Sunday, June 30, 2019

From the Backcourt to the Front Office: The Isiah Thomas Story by Paul Challen

From the Backcourt to the Front Office: The Isiah Thomas Story by Paul Challen

This is the fourth in a series of biographies I am reading/reviewing about Detroit sport legends: Ty Cobb, Gordie Howe, Bobby Layne, and Isiah Thomas. Although each played a different game, there are several common threads: each played either the entirety or majority of their career in Detroit, each had Hall-of-Fame careers, each brought championships to the Motor City, and each had a somewhat notorious reputation. 

Isiah (Zeke) Thomas is the only living member of this set, and his biography had a distinctly different feel than the others. The first three told all: the good and the bad, but I thought the Thomas bio was a bit too generous in its praise and too gentle in its critique. As the name implies, the biography details Thomas’ career as a player, and then as a basketball executive, coach, and even owner of a minor-league basketball league.

Thomas’ playing career was stellar. ESPN ranks him as the 5thgreatest point guard of all time, and 26thamong players of all positions. Zeke led Indiana University to a National Championship, and the Detroit Pistons to back-to-back NBA Championships. He was a perennial All-Star and was inducted into the Basketball Hall-of-Fame. As a player, he was one of the best ever.

Thomas’ greatest success after his playing days was probably that of General Manager and part owner of the expansion Toronto Raptors beginning with the 95-96 season. Thomas made some unpopular and questionable moves, such as selecting undersized point guard Damon Stoudemire, whose size and playing style was reminiscent of Thomas, as the Raptor’s first ever draft pick, Stoudemire silenced the critics by winning Rookie of the Year honors. As a team the Raptors exceeded expectations on the court and at the box office each of their first two seasons. When Thomas left early in the third season, the Raptor’s record plummeted. And even though the Raptors didn’t have a winning season during Thomas’ tenure, he was largely responsible for creating basketball culture in Toronto. Challen, a Canadian, gave Thomas some well-deserved, and often overlooked, credit for bringing the NBA to Canada and ensuring its continued success.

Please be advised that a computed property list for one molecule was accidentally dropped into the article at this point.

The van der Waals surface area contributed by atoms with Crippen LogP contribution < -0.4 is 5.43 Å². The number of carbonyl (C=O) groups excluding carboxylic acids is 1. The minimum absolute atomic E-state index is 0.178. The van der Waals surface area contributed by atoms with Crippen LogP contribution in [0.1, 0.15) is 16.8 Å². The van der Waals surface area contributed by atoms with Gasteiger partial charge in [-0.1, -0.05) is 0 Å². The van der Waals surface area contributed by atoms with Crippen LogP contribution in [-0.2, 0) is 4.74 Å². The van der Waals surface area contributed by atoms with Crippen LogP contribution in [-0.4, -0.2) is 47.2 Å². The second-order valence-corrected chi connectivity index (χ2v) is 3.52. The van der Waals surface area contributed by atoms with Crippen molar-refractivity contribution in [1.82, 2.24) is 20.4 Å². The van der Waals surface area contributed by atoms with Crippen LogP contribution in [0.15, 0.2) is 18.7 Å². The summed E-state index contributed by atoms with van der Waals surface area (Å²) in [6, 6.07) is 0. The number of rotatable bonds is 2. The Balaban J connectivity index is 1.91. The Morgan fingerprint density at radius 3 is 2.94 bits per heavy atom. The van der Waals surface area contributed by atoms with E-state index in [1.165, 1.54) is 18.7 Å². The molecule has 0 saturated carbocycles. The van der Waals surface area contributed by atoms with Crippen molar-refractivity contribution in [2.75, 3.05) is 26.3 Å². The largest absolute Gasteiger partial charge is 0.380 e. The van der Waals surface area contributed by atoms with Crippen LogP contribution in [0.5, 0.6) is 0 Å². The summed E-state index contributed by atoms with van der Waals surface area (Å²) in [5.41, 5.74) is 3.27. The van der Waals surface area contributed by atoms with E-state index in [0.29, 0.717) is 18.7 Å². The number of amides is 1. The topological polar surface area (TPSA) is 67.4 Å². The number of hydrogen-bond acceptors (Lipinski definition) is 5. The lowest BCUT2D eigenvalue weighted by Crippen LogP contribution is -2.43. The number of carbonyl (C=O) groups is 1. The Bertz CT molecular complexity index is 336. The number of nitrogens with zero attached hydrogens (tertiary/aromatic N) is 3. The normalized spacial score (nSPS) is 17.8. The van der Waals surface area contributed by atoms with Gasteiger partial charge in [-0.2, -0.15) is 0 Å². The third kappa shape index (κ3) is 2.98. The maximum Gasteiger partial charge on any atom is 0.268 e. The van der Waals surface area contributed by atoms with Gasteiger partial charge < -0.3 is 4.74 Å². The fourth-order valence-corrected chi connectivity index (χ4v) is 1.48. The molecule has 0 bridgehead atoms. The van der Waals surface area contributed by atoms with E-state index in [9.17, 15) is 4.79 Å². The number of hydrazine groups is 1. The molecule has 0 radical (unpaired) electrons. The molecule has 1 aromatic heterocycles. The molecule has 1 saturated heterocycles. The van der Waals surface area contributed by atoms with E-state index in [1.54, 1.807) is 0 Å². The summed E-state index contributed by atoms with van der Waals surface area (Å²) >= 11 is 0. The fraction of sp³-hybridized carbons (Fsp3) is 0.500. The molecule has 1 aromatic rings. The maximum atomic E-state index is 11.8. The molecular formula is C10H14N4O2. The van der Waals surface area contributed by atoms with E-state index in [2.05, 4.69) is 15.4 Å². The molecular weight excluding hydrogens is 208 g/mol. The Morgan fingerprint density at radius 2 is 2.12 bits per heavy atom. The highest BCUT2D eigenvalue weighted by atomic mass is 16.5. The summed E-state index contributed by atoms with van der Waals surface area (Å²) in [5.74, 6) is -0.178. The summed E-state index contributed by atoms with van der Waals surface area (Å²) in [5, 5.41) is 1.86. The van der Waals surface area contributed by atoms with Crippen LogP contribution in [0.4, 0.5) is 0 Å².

The rest of Thomas career as executive and coach are not so impressive.  As a General Manager, his teams rarely made the playoffs and as a coach, he had a losing record. When his teams did make the playoffs, they were eliminated first round. 

The notorious reputation I mentioned? He had a petty feud with Michal Jordan that marred his reputation and probably cost him a spot on the 1992 Olympic Dream Team. You don’t run afoul of the greatest ever without consequence. He had another flap with Larry Bird that may have cost him a head coaching position with the Pacers. And then there’s the “Bad Boys” reputation of the Pistons – they were hated around the league – because they won.

Like the other Detroit legends I read about, Thomas dubious reputation was mostly undeserved and overstated. In spite of a few personal foibles, he takes the high ground with his critics and always wears a smile. Unlike the other three – The Isiah Thomas story isn’t finished yet. He may yet win another championship.

In a way, he already has. The Toronto Raptors just won their first ever NBA Championship. It is impossible to measure Thomas’ impact on the championship so many years after his departure – but he definitely made an impact. The Raptors organization recognized this and paid him courtside honors at game one of the finals.

And by the way, – the other Canadian expansion team from 95-96, The Vancouver Grizzlies – no longer exists.

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